Only surviving film of 1915 Chicago ship disaster found in Amsterdam

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American Graduate student Jeff Nichols uncovered lost footage of the SS Eastland disaster in the archives of Amsterdam film institute EYE. Nichols found the film clips Thursday on an EU-funded website. The clips from the incident were lodged between other news items on a digitized Dutch newsreel.

The SS Eastland disaster took place in July 1915, when a ship carrying 2,500 people to a Western Electric company picnic capsized on the Chicago River in the middle of downtown Chicago. The top-heavy ship listed to the port side, hit the water, and sank twenty feet to the bottom of the river while still near the wharf. Of the crew and passengers on the ship, 844 people were killed. Nichols says he realized the significance of his discovery. "It's as easily recognizable to someone who cares about Chicago history as the Titanic, so I knew what I had right away," said Nichols. He expected people to be excited by the discovery, reported the Chicago Tribune. The first clip found goes for 55 seconds and depicts volunteers and emergency response walking on the ship's hull. The second clip is 30 seconds long and shows the vessel being righted. The University of Illinois-Chicago Ph.D. candidate was writing a dissertation on World War I propaganda when he found a copy of the only known footage from the catastrophe. Nichols then posted links of the footage to the Facebook page of the Eastland Disaster Historical Society (EDHS), which re-posted the footage onto its website. "We had always felt that video footage existed somewhere, but we were never able to locate it," said the EDHS. "These two short video clips are the first the EDHS has seen, and likely, the first the public has seen of the Eastland Disaster as well."

"The footage was given to the institute as part of the Jean Desmet collection by the film distributor's familty in 1957," explained collection curator Elif Rongen to NL Times. "The collection was brought from abroad and includes over 500 items. Desmet collected film clips and embedded particular clips among newsreels before distributing them in cinemas," Rongen said. "The news clips would have been showed in cinemas immediately after the disaster occurred, sandwiched between the other news of the time. In 1915 it would have been shown in quite a few places," she added. "This happens very often: that American films are found in Europe and nowhere else," said Rongen, identifying general neglect of newsreels as the leading cause. "The newsreel would have been so widely copied and distributed. There must be more copies, and possible a better copy elsewhere. But because it's not a feature film and embedded as a news item it is much harder to find."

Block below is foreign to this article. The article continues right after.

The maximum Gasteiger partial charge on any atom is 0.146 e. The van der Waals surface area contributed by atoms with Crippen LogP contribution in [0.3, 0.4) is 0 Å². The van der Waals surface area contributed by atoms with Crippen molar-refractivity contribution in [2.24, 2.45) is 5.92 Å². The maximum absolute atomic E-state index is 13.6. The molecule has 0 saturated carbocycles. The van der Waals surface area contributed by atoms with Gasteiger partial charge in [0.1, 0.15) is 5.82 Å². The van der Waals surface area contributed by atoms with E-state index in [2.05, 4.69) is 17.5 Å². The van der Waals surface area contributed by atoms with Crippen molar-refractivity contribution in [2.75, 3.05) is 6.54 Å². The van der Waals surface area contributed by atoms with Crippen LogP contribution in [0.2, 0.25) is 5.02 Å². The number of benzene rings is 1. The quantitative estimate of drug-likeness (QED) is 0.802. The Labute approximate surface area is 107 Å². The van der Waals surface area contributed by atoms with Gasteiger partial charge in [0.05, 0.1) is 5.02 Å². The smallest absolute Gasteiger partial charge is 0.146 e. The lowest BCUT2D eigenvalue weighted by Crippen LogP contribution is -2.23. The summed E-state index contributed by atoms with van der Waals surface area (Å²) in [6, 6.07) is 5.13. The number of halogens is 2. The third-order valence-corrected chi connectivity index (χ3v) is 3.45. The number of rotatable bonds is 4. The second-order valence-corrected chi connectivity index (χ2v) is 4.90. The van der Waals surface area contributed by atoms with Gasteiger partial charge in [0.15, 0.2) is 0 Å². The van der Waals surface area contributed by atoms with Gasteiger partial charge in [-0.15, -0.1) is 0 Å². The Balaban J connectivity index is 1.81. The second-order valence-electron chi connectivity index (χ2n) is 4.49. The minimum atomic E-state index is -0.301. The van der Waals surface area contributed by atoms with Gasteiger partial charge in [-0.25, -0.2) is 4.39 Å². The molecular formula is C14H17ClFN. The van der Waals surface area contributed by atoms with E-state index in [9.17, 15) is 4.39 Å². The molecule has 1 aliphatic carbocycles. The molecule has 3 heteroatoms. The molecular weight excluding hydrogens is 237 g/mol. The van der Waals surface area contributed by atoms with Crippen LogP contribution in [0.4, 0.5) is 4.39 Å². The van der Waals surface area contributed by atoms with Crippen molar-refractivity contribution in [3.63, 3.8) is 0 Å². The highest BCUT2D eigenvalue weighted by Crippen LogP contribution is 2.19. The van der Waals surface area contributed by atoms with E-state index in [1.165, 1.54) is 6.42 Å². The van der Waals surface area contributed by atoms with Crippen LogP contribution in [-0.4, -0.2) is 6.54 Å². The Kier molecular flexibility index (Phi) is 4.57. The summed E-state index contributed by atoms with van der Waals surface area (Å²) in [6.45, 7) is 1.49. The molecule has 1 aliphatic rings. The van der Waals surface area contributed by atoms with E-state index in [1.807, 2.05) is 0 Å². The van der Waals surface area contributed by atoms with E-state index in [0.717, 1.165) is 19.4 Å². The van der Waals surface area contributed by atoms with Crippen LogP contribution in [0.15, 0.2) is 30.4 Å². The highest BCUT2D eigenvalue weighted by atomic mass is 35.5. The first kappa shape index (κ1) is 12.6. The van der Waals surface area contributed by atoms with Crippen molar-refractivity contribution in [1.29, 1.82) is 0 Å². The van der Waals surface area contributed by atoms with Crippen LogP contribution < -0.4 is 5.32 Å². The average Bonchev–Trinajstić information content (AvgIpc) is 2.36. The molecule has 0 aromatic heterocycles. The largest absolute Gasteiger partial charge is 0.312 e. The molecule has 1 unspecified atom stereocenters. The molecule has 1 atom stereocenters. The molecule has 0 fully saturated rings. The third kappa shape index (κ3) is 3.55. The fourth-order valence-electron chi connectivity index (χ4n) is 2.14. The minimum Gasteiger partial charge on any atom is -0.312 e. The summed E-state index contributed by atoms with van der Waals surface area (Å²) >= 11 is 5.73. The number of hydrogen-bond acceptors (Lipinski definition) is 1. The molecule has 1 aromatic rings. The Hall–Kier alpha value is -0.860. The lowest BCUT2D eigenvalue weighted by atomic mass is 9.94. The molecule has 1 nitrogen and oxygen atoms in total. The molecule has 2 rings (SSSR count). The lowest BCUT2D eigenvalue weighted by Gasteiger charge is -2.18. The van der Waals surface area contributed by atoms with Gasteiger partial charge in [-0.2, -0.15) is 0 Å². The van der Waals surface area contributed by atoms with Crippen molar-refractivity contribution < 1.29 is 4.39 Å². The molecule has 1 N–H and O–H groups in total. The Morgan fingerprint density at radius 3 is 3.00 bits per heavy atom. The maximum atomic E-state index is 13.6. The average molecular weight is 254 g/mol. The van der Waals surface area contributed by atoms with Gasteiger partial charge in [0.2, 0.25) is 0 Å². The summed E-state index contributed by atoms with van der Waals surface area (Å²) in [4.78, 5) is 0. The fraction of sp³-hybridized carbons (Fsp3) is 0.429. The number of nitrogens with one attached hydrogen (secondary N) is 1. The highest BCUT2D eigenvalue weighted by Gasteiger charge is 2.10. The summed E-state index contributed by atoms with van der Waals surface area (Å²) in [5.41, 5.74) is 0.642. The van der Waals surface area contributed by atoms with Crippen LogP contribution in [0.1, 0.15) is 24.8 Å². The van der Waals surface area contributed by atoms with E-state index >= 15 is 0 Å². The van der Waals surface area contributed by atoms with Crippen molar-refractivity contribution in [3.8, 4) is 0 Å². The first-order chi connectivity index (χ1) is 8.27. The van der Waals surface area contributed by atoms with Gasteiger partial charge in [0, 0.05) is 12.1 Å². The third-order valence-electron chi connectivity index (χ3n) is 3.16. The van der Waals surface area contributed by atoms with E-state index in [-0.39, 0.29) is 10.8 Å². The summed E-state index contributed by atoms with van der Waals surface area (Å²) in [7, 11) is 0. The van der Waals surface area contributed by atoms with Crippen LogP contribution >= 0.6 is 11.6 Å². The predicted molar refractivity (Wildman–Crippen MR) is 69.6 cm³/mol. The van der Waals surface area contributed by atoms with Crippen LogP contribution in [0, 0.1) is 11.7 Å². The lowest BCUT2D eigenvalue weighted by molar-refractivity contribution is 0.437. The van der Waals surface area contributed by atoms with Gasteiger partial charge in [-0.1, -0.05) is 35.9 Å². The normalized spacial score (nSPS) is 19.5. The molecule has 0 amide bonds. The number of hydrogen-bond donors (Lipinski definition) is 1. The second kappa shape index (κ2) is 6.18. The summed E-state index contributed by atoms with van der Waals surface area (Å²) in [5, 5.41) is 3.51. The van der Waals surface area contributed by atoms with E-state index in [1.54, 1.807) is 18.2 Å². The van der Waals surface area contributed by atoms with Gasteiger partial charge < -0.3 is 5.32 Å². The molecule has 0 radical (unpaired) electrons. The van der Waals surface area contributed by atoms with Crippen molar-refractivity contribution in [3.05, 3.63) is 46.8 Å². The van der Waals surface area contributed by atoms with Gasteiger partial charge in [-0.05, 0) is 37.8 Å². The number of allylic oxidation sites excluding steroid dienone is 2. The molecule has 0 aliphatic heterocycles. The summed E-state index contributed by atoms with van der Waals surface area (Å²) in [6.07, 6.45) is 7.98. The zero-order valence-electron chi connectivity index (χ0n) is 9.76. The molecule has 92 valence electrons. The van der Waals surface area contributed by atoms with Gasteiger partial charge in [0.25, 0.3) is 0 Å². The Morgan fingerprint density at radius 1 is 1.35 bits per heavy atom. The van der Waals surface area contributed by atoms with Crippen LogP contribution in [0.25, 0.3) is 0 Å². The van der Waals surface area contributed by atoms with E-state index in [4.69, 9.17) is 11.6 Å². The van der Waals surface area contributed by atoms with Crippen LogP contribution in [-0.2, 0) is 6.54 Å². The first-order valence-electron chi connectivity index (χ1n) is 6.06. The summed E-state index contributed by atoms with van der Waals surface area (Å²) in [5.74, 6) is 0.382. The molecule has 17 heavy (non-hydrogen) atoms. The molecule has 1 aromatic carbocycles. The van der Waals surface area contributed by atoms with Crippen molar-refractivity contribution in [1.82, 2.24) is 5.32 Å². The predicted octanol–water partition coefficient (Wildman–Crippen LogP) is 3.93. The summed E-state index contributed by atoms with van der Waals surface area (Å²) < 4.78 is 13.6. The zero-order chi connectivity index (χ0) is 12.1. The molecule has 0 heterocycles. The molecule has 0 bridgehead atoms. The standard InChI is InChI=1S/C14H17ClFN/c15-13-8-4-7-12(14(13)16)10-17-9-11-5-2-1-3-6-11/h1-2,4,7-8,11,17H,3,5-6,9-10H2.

Early last year the footage was republished in the Netherlands as part of the EU-funded European Film Gateway project, making the historical clips fairly simple to access. Rongen explains that it is easy for such clips to go undiscovered for long. "In a hundred hours of footage, there might be one item that's relevant to what you're looking for," she explained. "This is the case here. When they're restored and scanned they become more easily available digitally, but this is a gradual process and its not used for everything." Rongen said that the footage would have been cataloged in several places immediately after it was shown and that anyone looking for it would have found it. The copy given to EYE was cataloged soon after it was gifted. "If questioned, we would have found it in the database. I assume you can also find it in other institutions' databases," she said. Additional reporting by Zack Newmark.